The New World of Police Accountability

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SAGE Publications, Jan 4, 2005 - Political Science - 243 pages
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Police misconduct is nothing new in the United States. Use of excessive force, unjustified shootings, race discrimination, and a general lack of accountability for officer conduct have been serious problems since the first police departments were created in the early nineteenth century. Although today's media coverage of these major police offenses portrays otherwise, significant progress has been made in reducing police misconduct.

The New World of Police Accountability is the first book to provide an original and comprehensive analysis of some of the most important developments in policing over the past ten years. Esteemed author Samuel Walker synthesizes the major developments in the area of police accountability and argues that these developments represent a new period in the history of police reform that promises to address the historic problems of police abuse. This text assesses both the achievements and limitations of police accountability and reshapes the conventional wisdom on this topic. The book covers such issues as federal law suits against the police, consent decrees, citizen oversight of the police, and early intervention systems.

Key Features

Examines timely and up-to-date coverage of current police controversies

Discusses important new mechanisms of accountability, such as comprehensive use of force reporting, citizen complaint procedures, early intervention systems, and police auditors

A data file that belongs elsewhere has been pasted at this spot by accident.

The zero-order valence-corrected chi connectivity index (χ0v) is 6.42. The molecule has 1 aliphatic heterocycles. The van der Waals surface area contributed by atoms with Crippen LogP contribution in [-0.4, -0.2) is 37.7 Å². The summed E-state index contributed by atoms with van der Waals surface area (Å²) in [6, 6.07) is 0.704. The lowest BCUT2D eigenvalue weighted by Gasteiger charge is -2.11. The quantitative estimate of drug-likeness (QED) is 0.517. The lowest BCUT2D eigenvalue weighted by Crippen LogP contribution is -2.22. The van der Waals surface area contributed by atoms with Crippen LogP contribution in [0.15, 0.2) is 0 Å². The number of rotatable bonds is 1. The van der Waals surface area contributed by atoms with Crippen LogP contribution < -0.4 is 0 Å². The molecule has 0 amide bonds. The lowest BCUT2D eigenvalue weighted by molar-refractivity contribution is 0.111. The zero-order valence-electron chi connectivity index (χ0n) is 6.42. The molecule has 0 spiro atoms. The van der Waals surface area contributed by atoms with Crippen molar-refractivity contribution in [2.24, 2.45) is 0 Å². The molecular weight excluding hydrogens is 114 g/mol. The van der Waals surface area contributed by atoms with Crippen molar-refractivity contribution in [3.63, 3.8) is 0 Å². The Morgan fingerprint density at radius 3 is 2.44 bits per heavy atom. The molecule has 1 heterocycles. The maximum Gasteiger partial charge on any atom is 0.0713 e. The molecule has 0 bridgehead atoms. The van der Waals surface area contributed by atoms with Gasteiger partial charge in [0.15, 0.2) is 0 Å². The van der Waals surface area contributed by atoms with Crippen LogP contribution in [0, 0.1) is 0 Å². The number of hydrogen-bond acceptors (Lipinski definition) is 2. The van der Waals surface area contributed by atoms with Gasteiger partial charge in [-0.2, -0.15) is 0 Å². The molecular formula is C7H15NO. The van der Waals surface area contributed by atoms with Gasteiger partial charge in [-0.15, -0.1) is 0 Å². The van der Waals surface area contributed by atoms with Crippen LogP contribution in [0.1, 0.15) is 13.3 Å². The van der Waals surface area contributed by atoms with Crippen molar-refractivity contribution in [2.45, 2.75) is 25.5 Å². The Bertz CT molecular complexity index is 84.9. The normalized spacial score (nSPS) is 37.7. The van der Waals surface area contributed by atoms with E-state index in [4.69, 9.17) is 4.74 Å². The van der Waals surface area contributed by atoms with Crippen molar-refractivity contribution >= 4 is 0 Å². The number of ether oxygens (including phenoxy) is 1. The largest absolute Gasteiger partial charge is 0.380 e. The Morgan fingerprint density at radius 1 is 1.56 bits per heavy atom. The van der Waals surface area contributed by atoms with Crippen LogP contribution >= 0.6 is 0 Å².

Provides extensive coverage of racial profiling

Includes a helpful list of Web sites for further research on the topics covered in the book

The New World of Police Accountability is designed as a supplementary textbook for undergraduate and graduate policing courses in the departments of Criminal Justice and Criminology. The book will also be of interest to scholars, police officials, citizen oversight officials, and community activists.

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WRITE OR WRONG this was an interesting read about what should and can be achieved by change...

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About the author (2005)

Samuel Walker is Professor Emeritus of Criminal Justice at the University of Nebraska at Omaha. After retiring in 2005 he has continued his research, writing and consulting on police accountability, citizen oversight of the police, early intervention systems for police officers, and civil liberties.

Professor Walker is the author of 14 books, which have appeared in 33 different editions. His most recent book is Presidents and Civil Liberties from Wilson to Obama (2012). His other books include The Police in America: An Introduction [with Charles M. Katz] (8th ed., 2013),  Police Accountability: The Role of Citizen Oversight (2001), Taming the System: The Control of Discretion in Criminal Justice, 1950–1990 (1993), Sense and Nonsense About Crime (7th ed., 2011), The Color of Justice: Race, Ethnicity, and Crime in America (with C. Spohn & M. DeLone) (5th ed., 2003), and In Defense of American Liberties: A History of the ACLU (2nd ed., 2000). He is the author of Early Intervention Systems for Law Enforcement Agencies: A Planning and Management Guide (2003), published by the COPS Office of the U.S. Department of Justice.

Professor Walker has served as a consultant to the Civil Rights Division of the U.S. Department of Justice and to police departments, local governments and community groups in over 35 cities and counties across the country on different police issues.

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